Please use this identifier to cite or link to this item:
Scopus Web of Science® Altmetric
Type: Journal article
Title: Shear behaviour of geopolymer concrete beams without stirrups
Author: Visintin, P.
Mohamed Sadakkathull, M.
Albitar, M.
Lucas, W.
Citation: Construction and Building Materials, 2017; 148:10-21
Publisher: Elsevier
Issue Date: 2017
ISSN: 0950-0618
Statement of
P. Visintin, M.S. Mohamed Ali, M. Albitar, W. Lucas
Abstract: The environmental impact of Ordinary Portland Cement (OPC) production has driven substantial interest in the development of new types of ‘green’ concrete, one of which is geopolymer concrete. If geopolymer concretes are to be widely used in practice, either existing design methodologies must be shown to be applicable or new design methodologies must be developed. To address this need, in this paper a recently developed mechanics based segmental approach for predicting the shear capacity of reinforced concrete (RC) beams is extended and applied to reinforced geopolymer concrete beams without stirrups. The results of eight reinforced geopolymer concrete beam tests without stirrups are presented along with the results of four direct shear tests with low levels of confinement. Significantly, the results of the direct shear tests show that the shear-friction properties for the geopolymer concrete utilised in the experimental investigation fall within the range of shear-friction properties of established OPC concrete. Moreover, it is shown that the segmental approach proposed can predict the shear capacity of geopolymer concrete beams with good accuracy and hence can be used as a tool to aid in the development of new design guidelines for geopolymer concrete.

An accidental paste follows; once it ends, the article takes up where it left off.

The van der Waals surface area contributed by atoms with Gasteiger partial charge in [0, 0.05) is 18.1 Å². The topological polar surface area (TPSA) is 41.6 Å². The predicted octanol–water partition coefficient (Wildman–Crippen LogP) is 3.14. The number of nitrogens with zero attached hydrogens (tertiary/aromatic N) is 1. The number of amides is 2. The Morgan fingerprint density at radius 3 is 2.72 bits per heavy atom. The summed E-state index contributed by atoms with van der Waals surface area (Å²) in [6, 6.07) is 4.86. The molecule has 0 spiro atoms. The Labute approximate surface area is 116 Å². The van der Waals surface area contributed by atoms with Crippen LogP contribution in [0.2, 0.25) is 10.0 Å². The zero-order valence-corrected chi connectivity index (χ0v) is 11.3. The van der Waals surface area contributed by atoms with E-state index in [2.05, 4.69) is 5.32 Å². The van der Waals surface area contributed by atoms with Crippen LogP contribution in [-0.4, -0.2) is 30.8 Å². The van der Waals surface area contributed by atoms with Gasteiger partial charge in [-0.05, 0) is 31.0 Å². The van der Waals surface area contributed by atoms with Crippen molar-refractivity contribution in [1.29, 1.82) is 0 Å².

Keywords: Geopolymer concrete; shear capacity; shear friction
Description: Available online 10 May 2017
Rights: © 2017 Elsevier Ltd. All rights reserved.
DOI: 10.1016/j.conbuildmat.2017.05.010
Published version:
Appears in Collections:Aurora harvest 3
Civil and Environmental Engineering publications

Files in This Item:
There are no files associated with this item.

Items in DSpace are protected by copyright, with all rights reserved, unless otherwise indicated.